Light flash stroboscopes use either xenon flash lamps or light emitting diodes as the light source. Flash lamps have a limited service life of, for example, 10 8 flashes, an electrical flash energy of around 1 joule and repetition frequencies of seldom more than 1 kHz. The flash duration of such professional optical measuring technology devices is, for example, 6 microseconds.

The xenon flash lamp is operated on a constantly recharged capacitor of a few microfarads / a few 100 volts, which provides the flash energy; triggering takes place when the lamp is ignited by means of a high-voltage pulse (around 10 kilovolts). The ignition pulse is generated with a small ignition coil and a thyristor , which in turn is fed from a small capacitor.

Stroboscopes with light-emitting diodes can generate much faster flash sequences - with a shorter flash duration, but only much less flash energy.

Laser diodes or diode lasers can be used for stroboscopic illumination with infrared for observation with CCD cameras . They generate high radiation powers (1 kilowatt) with high efficiency (50%) with pulse lengths down to 1 µs or less.

Laser diodes and light-emitting diodes can be operated more efficiently with short pulses (higher light yield, higher averaged light intensity) than in continuous operation, but only achieve peak light outputs and pulse energies comparable to xenon flash lamps at much higher costs.

For high-speed recordings, pulsed lasers are also used as stroboscopic light sources, which can generate high peak powers with very short pulses (nanosecond range).


  • from 1600: Flip book - flip book with individual images
  • from 1671: Laterna magica - magic lantern: early device for image projection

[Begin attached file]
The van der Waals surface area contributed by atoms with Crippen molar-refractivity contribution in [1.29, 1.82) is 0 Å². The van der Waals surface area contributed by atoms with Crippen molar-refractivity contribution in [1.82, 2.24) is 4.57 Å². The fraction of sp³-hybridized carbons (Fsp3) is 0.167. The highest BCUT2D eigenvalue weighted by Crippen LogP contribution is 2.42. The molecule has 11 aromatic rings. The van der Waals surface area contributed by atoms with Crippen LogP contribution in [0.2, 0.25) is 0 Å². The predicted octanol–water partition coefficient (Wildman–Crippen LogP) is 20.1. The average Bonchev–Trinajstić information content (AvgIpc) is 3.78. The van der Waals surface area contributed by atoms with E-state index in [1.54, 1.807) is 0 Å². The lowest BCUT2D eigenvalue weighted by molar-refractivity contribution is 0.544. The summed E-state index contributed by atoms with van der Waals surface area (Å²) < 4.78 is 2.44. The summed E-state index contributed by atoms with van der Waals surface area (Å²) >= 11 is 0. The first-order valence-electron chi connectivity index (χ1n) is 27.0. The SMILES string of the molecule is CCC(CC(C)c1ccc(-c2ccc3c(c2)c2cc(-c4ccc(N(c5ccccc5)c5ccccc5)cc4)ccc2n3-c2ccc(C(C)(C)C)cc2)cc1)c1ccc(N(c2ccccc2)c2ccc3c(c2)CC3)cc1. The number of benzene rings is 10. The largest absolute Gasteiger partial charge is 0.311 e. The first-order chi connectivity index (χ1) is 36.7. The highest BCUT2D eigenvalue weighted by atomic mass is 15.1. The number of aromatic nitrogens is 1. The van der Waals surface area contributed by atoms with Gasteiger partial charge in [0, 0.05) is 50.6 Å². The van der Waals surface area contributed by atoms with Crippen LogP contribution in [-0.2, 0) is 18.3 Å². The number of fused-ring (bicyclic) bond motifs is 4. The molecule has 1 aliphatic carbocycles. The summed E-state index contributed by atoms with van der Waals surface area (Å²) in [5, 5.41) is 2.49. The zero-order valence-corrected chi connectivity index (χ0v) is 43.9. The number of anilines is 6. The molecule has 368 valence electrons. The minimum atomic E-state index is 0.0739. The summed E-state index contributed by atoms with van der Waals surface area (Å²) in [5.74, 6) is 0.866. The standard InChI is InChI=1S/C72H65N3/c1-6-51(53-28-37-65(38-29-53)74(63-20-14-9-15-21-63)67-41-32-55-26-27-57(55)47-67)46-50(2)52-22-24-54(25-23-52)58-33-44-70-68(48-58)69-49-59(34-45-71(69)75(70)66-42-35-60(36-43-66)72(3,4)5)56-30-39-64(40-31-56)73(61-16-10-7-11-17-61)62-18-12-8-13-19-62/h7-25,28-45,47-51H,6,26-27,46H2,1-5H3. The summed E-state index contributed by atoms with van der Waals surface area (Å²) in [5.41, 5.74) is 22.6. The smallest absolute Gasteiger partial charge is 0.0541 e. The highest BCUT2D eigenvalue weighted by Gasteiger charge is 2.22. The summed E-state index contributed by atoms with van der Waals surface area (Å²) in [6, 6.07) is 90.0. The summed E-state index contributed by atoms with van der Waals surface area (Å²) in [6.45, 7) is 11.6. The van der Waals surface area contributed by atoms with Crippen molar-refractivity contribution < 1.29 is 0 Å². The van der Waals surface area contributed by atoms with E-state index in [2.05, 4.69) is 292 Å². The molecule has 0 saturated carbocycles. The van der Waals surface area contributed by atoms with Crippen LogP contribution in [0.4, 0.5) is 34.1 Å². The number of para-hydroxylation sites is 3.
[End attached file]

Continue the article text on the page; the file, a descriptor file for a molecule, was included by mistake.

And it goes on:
• from 1825: Thaumatrop - miracle disc with two threads
  • from 1830: Phenakistiskop - phantascope, miracle wheel or wheel of life
  • from 1832: stroboscope - magic disks: flash unit
  • from 1834: Zoetrop - miracle drum with slots
  • from 1861: Mutoskop - stereo animation sheets per stroboscope
  • from 1877: Praxinoscope - electrical high-speed viewer using a mirror arrangement
  • from 1879: Zoopraxiskop - projection device for chronophotographically generated serial images
  • from 1880: Kaiserpanorama - popular mass medium with stereoscopic picture series
  • from 1886: Electrotachyscope - projection device for row images
  • from 1891: Kinetoskop - first film viewer

See also


  • Michael Ebner: lighting technology for stage and disco; A handbook for practitioners. Elektor-Verlag, Aachen 2001, ISBN 3-89576-108-7 .
  • Manfred Horst: Electronic aids for film and photo. Franzis-Verlag, Munich 1974, ISBN 3-7723-3371-0 .
  • Wilhelm Gerster: Modern lighting systems for indoors and outdoors. Compact Verlag, Munich 1997, ISBN 3-8174-2395-0 .

Web links

Commons : Stroboscopes  - collection of pictures, videos and audio files
Wiktionary: Stroboskop  - explanations of meanings, word origins, synonyms, translations

Individual evidence

  1. Technical documents for the Lorenz sheet writer Lo 15. ( PDF ) Setting the engine speed. P. 22 , accessed on July 3, 2016 (9.4 MB).
  3. M. Franke: Stroboskop with error detection In: Elektropraktiker . Volume 67, No. 12. Huss-Medien, Berlin 2013, ISSN  0013-5569 , p. 961
  5. Copper vapor laser as a pulse light source ( Memento of the original from January 14, 2011 in the Internet Archive ) Info: The archive link was automatically inserted and not yet checked. Please check the original and archive link according to the instructions and then remove this notice. @1@ 2Template: Webachiv / IABot /